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Suze is Hunting Muses, 4

A day late and a dollar short ;)

By Proud ViM ProductionsPublished about a month ago 6 min read

Hi. My name is Suze Kay, and I’m a proud moderator of Voices in Minor, a community of Vocal authors who desire to uplift, inspire, and support one another. Every Wednesday, PViM will publish a weekly round-up of whatever lures my muses closer to my writing nook.


Well, this was supposed to happen yesterday, but it didn't. I quite literally have no excuse except all day yesterday, I thought this was for today. So, happy Thursday, I guess. And happy Spring as well! Despite a return to 30˚F temperatures in my corner of the world, it is starting to feel Springy. The sun is strong and settles in my bones. The rain is patchier, with long drifts of blue sky between spits. Yesterday, I found hyacinth in the soil and forsythia stretching long yellow arms from behind a fence.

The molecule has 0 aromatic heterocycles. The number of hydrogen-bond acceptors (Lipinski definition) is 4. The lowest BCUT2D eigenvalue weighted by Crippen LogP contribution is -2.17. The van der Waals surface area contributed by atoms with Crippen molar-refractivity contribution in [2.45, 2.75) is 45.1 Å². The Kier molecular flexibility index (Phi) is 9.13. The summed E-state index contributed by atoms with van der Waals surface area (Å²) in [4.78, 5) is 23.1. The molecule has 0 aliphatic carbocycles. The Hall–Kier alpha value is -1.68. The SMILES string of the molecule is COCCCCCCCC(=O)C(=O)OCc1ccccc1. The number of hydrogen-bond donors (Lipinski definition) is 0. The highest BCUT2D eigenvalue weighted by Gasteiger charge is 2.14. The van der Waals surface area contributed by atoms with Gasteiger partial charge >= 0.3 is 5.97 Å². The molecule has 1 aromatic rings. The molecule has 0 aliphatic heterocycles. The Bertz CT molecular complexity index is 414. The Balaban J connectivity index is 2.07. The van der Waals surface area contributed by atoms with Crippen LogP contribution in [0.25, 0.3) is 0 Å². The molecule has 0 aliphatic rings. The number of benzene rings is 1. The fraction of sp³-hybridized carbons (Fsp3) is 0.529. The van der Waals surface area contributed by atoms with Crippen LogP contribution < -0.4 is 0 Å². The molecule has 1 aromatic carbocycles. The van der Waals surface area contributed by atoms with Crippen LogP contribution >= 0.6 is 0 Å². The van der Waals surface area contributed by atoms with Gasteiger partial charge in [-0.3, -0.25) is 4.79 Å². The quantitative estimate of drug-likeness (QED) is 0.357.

Hello, scraggly ones!

It's been a good week. I spent most of it in a beautiful haze, reading entries for the Dragon Beside Me Challenge, and I've come away with a new appreciation for the talent on this site. How clever you all are. How passionate. How strong. Thank you, one and all, for sharing your stories with us. Make sure to check out our list of winners and give them all a pat on the back.

So, other than a million of your words, what else has been chasing its tail around in my head this week? (If you're wondering, yes, still Kate Middleton, but I'm really trying to move on, so I'll say no more on that.)

Overall, I'd have to say: structure. When I embarked on this series, I thought up a framework that felt right. I'd share with you a piece of music, a book, a poem or essay, and a life experience that fed my muse. That worked well... for all of two weeks. Last week, I wasn't particularly inspired by anything I read, so I wrote about my all-time greats instead.

Once again, I am now sat down to write this installment and find that the literature and media I'm consuming have been pleasurable, but not particularly sparky. My muse has still been happy. I wrote a couple of poems -- "Made//Unmade" and "Need" -- both of which were inspired by small tidbits I found on the internet.